Biodiversity: Enhancing Arable Biodiversity. Six practical solutions for farmers (SAFFIE)

Summary

Arable farmland, accounting for over 20% of UK land area, is a key habitat for biodiversity. Winter cereals occupy almost half of arable land, so improvements that benefit biodiversity in arable fields can potentially have a great impact. The five-year SAFFIE research project, funded by industry and government, involved over 20 partner organisations. It showed that most arable farmers could adopt some common practices if given the right signals, although different solutions are required for different species.

Skylark plots increase chick numbers by up to 50%

Leaving small, unsown areas in winter cereals improves foraging access for adult birds resulting in improved chick survival. There is the potential to increase farmland birds if uptake of skylark plots in Entry Level Stewardship (ELS) can be improved.

Wild flowers in field margins increase beneficial insects by up to 80%

Most field margins are sown with a mixture of low cost grasses. Adding selected wild flowers to these mixtures encourages a wide range of insects including beetles, bugs, butterflies and bumblebees. Adding wild flowers is an extra one-off cost of up to £1,000/ha, so incentives are needed to encourage uptake.

Selective herbicides only in spring, benefit biodiversity within crops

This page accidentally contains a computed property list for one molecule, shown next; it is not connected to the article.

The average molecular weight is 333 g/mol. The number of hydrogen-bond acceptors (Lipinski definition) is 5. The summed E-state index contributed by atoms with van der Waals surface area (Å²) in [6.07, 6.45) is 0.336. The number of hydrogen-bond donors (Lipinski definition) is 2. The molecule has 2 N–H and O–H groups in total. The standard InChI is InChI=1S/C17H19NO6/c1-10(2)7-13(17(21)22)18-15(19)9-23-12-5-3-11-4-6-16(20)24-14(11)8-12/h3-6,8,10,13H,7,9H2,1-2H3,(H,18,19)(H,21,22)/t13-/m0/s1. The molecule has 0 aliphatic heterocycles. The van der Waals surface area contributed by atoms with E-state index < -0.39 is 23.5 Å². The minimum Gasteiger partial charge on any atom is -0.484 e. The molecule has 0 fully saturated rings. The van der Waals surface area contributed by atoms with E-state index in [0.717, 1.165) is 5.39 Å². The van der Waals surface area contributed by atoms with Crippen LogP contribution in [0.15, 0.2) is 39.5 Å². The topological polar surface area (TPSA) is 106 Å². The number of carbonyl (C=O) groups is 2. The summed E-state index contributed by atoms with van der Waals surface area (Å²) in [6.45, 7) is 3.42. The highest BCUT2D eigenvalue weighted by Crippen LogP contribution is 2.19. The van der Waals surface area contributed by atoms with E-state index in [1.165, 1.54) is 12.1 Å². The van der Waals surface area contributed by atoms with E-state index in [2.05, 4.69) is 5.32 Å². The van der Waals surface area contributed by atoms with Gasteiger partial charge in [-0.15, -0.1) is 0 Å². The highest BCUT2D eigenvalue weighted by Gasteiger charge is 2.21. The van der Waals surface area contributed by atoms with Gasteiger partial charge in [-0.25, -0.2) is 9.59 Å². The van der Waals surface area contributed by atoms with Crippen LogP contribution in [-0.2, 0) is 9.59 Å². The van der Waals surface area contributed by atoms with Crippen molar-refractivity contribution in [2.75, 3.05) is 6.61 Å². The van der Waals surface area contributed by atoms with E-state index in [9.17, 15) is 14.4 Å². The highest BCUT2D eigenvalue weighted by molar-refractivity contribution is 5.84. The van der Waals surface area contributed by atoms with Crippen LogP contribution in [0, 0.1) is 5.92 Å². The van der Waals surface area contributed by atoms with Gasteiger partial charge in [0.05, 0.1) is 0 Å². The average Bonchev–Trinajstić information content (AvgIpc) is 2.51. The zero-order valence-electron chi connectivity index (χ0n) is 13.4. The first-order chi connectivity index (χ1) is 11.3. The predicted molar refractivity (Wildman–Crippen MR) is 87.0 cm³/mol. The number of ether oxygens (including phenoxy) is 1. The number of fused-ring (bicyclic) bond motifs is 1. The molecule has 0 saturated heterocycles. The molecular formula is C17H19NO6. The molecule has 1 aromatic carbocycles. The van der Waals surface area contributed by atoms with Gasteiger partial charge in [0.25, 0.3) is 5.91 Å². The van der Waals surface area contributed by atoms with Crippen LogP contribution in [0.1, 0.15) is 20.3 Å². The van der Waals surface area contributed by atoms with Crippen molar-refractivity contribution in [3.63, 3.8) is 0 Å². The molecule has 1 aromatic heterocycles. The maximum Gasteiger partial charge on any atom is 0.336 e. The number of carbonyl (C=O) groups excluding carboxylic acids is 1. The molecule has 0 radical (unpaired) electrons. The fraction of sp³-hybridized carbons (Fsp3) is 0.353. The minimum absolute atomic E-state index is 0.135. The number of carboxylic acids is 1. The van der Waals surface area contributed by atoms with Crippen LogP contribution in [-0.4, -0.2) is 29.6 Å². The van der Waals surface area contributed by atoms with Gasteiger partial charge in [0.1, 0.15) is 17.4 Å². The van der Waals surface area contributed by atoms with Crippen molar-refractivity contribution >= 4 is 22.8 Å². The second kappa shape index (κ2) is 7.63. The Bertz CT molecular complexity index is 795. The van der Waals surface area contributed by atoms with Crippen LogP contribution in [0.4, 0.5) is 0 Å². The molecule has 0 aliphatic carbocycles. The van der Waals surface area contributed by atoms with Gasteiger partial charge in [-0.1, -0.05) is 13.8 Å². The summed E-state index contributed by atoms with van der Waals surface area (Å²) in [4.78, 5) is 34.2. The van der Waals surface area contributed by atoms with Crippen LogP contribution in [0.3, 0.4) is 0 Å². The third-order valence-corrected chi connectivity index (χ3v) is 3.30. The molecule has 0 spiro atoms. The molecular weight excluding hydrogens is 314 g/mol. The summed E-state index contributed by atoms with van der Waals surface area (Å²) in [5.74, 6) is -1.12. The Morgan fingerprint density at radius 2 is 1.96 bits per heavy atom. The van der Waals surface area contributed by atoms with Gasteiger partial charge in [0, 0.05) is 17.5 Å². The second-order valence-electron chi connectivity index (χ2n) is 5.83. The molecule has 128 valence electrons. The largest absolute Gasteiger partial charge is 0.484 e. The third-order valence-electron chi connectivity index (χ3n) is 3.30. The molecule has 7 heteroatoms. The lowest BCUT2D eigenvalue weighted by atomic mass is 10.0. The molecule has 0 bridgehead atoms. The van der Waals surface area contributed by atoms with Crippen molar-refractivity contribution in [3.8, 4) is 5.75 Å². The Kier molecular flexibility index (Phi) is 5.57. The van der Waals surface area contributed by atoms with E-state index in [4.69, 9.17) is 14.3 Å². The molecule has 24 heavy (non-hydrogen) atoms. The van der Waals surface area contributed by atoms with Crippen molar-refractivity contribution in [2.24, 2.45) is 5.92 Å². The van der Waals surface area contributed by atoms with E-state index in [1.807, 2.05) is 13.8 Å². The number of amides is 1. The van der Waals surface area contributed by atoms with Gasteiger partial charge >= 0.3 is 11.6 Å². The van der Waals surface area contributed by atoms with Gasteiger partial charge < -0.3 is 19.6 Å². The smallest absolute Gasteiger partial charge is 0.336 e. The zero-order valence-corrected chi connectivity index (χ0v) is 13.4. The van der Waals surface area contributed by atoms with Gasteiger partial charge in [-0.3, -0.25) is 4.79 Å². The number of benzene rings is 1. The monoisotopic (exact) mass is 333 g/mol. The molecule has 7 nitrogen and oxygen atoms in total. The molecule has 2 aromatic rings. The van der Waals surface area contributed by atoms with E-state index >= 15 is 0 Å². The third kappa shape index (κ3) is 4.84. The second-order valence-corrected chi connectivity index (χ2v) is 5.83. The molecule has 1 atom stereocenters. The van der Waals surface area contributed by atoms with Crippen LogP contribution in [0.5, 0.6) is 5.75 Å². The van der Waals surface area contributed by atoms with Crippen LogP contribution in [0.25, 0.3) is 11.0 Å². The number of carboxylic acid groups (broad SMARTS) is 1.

Some weeds have little impact on yield, but provide valuable food and habitat for insects and birds. Using selective herbicides in spring leaves desirable species behind. Specialist advice will be needed as failure to control undesirable weeds can cause substantial yield loss without biodiversity benefits.

Opening up grass margins improves farmland biodiversity

Grass margins are typically left to grow and mown once a year. New approaches, such as scarification or graminicide use, create habitats for beetles and other insects. These approaches also encourage native wild
flowers and improve access for birds to feed and nest.

Skylark plots with open margins increase farmland birds four-fold

Winter cereals and field margins can contain much wildlife and biodiversity. Farmland birds (eg skylark, finches, yellowhammer and other buntings, yellow wagtail and whitethroat) need gaps in which to land and feed on seeds
and insects. Dense crops and lush margins are inaccessible to birds. Placing skylark plots in fields with scarified margins sown with grasses and wild flowers improves access and increases farmland bird numbers four-fold.

Environmental stewardship increases biodiversity benefits

The SAFFIE research has shown that a few simple measures can significantly improve arable farmland biodiversity. Some of the measures developed by the project are already in environmental stewardship, but all have an economic cost. Appropriate encouragement is needed to ensure greater uptake by farmers of measures in the combinations which best deliver arable diversity

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